Monday, November 28, 2011

An interesting OSRIC "rule".

So I'm doing a little prep for my soon-to-begin all-new campaign (more details on that in the days to come). We're using OSRIC as the "base" ruleset (and I mean "base", those of us with the original 1E AD&D stuff will be using those books too), so I'm scanning through the OSRIC book, mostly because its a good mainline extrapolation of the various interpretations of AD&D's idiosyncrasies.

At any rate, on page 118 is an optional "Random Experience Variable" rule, which basically states you adjust the xp needed to gain a level by plus or minus 1d20 x the level to be gained. So, if I'm reading this correctly, you're headed toward 5th level, and you roll a 12, the xp you need to to level is plus (50%) or minus (50%) 600 xp. That's an interesting optional rule.

Does anyone know the origin of this rule? Was it a common houserule that I never heard of? When do you figure out what your variable will be, at the start of a new level?

Interesting stuff, so anyone familiar with this please chime in.


  1. Totally new one on me. I'm interested in finding out where it comes from though!

  2. Sounds incredibly odd to me. But then again, I wasn't around the in AD&D heyday.

  3. That bit was from the mind of the editor in chief Stuart Marshall. I believe its primary purpose was to distinguish OSRIC from (ahem) similar works.

  4. DuBeers has it right. I don't see the point of it really though.

    Also, it's just d20 x level, so in your example +/- 60 points not 600.

  5. i thought it was a fun little rule when I read it, designed to give OSRIC some distance from its source. I would be tempted to use it 'just because', but in reality it would just be one more thing to keep track of.

  6. This one is a "no comment" from the legal side. You will not find a source. Note that there has never been a random xp factor in any version of the game, and that this (in theoretical and structural terms) causes all of the numbers in the xp system to become fluid rather than table based. IF THE RULE IS ACTUALLY USED, OSRIC's xp system becomes entirely different from anything in the past. The entire numerical progression changes from the ground up because of that little, virtually invisible rule.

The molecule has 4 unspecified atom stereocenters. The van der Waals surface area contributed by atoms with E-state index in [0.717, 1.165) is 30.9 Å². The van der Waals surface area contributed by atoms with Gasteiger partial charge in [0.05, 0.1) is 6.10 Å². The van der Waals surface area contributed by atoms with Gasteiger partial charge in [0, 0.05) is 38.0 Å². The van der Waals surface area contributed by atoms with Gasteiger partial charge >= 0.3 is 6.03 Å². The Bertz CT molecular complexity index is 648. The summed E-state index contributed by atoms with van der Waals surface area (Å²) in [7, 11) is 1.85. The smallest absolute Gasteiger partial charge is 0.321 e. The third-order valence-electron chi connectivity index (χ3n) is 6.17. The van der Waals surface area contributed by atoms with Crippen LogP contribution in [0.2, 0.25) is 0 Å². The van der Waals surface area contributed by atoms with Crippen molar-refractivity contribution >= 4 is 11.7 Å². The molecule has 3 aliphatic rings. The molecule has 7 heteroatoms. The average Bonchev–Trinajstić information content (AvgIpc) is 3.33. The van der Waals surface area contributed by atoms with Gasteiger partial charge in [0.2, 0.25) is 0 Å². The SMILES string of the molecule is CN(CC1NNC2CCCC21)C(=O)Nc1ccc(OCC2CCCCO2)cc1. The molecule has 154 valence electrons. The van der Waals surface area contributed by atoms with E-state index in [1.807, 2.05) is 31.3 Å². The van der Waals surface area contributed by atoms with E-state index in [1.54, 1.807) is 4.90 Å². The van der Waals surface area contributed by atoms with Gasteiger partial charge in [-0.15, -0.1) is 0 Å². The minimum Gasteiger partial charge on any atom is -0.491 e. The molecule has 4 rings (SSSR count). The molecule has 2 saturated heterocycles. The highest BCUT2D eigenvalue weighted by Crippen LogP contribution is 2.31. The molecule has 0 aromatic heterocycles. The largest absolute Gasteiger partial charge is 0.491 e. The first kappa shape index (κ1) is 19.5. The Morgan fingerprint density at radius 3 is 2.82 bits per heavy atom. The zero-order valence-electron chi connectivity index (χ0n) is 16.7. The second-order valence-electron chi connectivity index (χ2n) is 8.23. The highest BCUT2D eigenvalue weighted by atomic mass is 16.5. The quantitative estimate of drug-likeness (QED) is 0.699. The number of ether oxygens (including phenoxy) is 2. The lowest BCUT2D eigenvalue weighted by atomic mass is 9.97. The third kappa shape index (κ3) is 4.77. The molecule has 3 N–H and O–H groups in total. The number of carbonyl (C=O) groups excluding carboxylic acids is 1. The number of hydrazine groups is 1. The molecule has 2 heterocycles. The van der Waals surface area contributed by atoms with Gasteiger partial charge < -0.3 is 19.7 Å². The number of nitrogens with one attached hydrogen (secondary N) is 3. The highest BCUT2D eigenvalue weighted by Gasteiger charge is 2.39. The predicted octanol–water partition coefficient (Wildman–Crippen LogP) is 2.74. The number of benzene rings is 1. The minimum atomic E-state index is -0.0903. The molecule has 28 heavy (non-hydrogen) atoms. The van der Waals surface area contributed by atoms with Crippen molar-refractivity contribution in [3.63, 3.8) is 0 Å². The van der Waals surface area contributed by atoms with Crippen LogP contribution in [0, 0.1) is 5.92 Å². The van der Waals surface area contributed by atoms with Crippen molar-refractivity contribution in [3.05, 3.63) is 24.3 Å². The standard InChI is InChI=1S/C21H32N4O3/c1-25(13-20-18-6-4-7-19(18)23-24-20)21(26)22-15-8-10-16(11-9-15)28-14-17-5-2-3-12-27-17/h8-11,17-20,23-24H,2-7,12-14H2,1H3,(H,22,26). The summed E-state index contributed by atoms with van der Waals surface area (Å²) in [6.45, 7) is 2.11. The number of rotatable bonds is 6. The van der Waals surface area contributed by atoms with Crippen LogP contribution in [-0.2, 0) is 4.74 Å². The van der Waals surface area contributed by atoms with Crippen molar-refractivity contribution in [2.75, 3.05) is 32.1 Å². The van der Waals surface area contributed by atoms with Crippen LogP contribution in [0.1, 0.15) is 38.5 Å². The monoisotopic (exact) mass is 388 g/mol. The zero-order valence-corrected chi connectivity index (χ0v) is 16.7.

I have to leave people to draw their own conclusions about the purpose of the rule. Keep in mind that OSRIC was originally designed to be used for writing modules, and consider how much effect this would have if OSRIC were only being used for the purpose of writing modules. Where would this show up in a module? That's all I think I can safely say.

  7. Sweet.

    Now what if we made something useful out of it? Maybe give PCs the choice whether to roll on a table of special abilities with attendant XP modifiers at chargen. Maybe you get a special flaw, which makes you level up slightly sooner, or a special edge that makes you level up slightly later. Or you just get something neutral, good for roleplaying, but nothing that gives a modifier. If you change the XP cost for level 2, extrapolating outward, you might see something like this:

    Level 1 - o XP
    Level 2 - 2,000 XP
    Level 3 - 4,000 XP
    Level 9 - 250,000 XP
    (+250,000 per level thereafter)

    Fighter with special bonus
    Level 1 - 0
    Level 2 - 2,500
    Level 3 - 5,000
    Level 9 - 320,000
    (+320,000 per level thereafter)

    Fighter with special hindrance
    Level 1 - 0
    Level 2 - 1,500
    Level 3 - 3,000
    Level 9 - 192,000
    (+192,000 per level thereafter)

    Classes that don't exactly double every level until 9 are a problem. See Magic-User and especially Druid.



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